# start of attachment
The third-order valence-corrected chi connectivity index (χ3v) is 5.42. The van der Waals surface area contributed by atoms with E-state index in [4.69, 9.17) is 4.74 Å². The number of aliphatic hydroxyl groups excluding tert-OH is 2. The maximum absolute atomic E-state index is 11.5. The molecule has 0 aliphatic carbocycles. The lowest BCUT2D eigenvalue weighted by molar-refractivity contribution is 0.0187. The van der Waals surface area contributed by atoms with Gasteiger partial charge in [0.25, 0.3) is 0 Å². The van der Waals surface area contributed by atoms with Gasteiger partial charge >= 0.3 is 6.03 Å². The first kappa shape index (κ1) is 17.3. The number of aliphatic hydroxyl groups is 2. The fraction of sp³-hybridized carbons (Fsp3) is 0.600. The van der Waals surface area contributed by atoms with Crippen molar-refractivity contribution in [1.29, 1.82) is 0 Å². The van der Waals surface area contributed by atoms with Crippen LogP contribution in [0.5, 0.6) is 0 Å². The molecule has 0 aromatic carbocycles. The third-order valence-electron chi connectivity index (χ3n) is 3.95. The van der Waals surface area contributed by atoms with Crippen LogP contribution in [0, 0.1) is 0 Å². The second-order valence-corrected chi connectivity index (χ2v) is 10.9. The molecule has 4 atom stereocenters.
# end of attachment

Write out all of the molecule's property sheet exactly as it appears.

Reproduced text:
The third-order valence-corrected chi connectivity index (χ3v) is 5.42. The van der Waals surface area contributed by atoms with E-state index in [4.69, 9.17) is 4.74 Å². The number of aliphatic hydroxyl groups excluding tert-OH is 2. The maximum absolute atomic E-state index is 11.5. The molecule has 0 aliphatic carbocycles. The lowest BCUT2D eigenvalue weighted by molar-refractivity contribution is 0.0187. The van der Waals surface area contributed by atoms with Gasteiger partial charge in [0.25, 0.3) is 0 Å². The van der Waals surface area contributed by atoms with Gasteiger partial charge >= 0.3 is 6.03 Å². The first kappa shape index (κ1) is 17.3. The number of aliphatic hydroxyl groups is 2. The fraction of sp³-hybridized carbons (Fsp3) is 0.600. The van der Waals surface area contributed by atoms with Crippen molar-refractivity contribution in [1.29, 1.82) is 0 Å². The van der Waals surface area contributed by atoms with Crippen LogP contribution in [0.5, 0.6) is 0 Å². The molecule has 0 aromatic carbocycles. The third-order valence-electron chi connectivity index (χ3n) is 3.95. The van der Waals surface area contributed by atoms with Crippen LogP contribution in [0, 0.1) is 0 Å². The second-order valence-corrected chi connectivity index (χ2v) is 10.9. The molecule has 4 atom stereocenters.